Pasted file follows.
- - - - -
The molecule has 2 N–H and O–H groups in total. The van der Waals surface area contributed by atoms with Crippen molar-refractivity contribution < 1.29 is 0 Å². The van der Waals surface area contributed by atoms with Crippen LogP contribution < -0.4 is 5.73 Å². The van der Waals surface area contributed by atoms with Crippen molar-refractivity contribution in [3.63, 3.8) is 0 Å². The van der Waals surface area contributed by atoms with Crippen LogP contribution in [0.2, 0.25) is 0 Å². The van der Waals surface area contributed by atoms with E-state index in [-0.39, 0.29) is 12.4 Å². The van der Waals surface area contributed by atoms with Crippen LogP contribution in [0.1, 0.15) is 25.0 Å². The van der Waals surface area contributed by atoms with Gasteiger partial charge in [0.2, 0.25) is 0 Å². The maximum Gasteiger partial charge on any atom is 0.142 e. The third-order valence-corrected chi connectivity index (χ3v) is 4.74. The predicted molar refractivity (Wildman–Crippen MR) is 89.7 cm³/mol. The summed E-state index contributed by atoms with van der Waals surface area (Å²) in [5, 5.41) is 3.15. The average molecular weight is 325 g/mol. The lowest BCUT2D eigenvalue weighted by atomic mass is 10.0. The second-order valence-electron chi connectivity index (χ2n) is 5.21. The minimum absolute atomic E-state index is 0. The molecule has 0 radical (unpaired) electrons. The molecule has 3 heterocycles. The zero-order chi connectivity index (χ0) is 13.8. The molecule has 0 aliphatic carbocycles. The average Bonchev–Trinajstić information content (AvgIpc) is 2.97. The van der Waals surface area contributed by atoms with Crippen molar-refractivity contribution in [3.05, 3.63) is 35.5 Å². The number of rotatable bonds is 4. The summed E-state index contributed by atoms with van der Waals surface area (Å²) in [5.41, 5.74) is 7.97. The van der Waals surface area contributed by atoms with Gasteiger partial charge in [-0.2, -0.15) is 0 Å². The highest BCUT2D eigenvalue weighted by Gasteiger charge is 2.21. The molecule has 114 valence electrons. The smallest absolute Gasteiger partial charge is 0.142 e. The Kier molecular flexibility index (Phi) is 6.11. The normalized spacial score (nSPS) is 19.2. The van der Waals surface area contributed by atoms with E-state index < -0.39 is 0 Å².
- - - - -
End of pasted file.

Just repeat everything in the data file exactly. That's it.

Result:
The molecule has 2 N–H and O–H groups in total. The van der Waals surface area contributed by atoms with Crippen molar-refractivity contribution < 1.29 is 0 Å². The van der Waals surface area contributed by atoms with Crippen LogP contribution < -0.4 is 5.73 Å². The van der Waals surface area contributed by atoms with Crippen molar-refractivity contribution in [3.63, 3.8) is 0 Å². The van der Waals surface area contributed by atoms with Crippen LogP contribution in [0.2, 0.25) is 0 Å². The van der Waals surface area contributed by atoms with E-state index in [-0.39, 0.29) is 12.4 Å². The van der Waals surface area contributed by atoms with Crippen LogP contribution in [0.1, 0.15) is 25.0 Å². The van der Waals surface area contributed by atoms with Gasteiger partial charge in [0.2, 0.25) is 0 Å². The maximum Gasteiger partial charge on any atom is 0.142 e. The third-order valence-corrected chi connectivity index (χ3v) is 4.74. The predicted molar refractivity (Wildman–Crippen MR) is 89.7 cm³/mol. The summed E-state index contributed by atoms with van der Waals surface area (Å²) in [5, 5.41) is 3.15. The average molecular weight is 325 g/mol. The lowest BCUT2D eigenvalue weighted by atomic mass is 10.0. The second-order valence-electron chi connectivity index (χ2n) is 5.21. The minimum absolute atomic E-state index is 0. The molecule has 0 radical (unpaired) electrons. The molecule has 3 heterocycles. The zero-order chi connectivity index (χ0) is 13.8. The molecule has 0 aliphatic carbocycles. The average Bonchev–Trinajstić information content (AvgIpc) is 2.97. The van der Waals surface area contributed by atoms with Crippen molar-refractivity contribution in [3.05, 3.63) is 35.5 Å². The number of rotatable bonds is 4. The summed E-state index contributed by atoms with van der Waals surface area (Å²) in [5.41, 5.74) is 7.97. The van der Waals surface area contributed by atoms with Gasteiger partial charge in [-0.2, -0.15) is 0 Å². The highest BCUT2D eigenvalue weighted by Gasteiger charge is 2.21. The molecule has 114 valence electrons. The smallest absolute Gasteiger partial charge is 0.142 e. The Kier molecular flexibility index (Phi) is 6.11. The normalized spacial score (nSPS) is 19.2. The van der Waals surface area contributed by atoms with E-state index < -0.39 is 0 Å².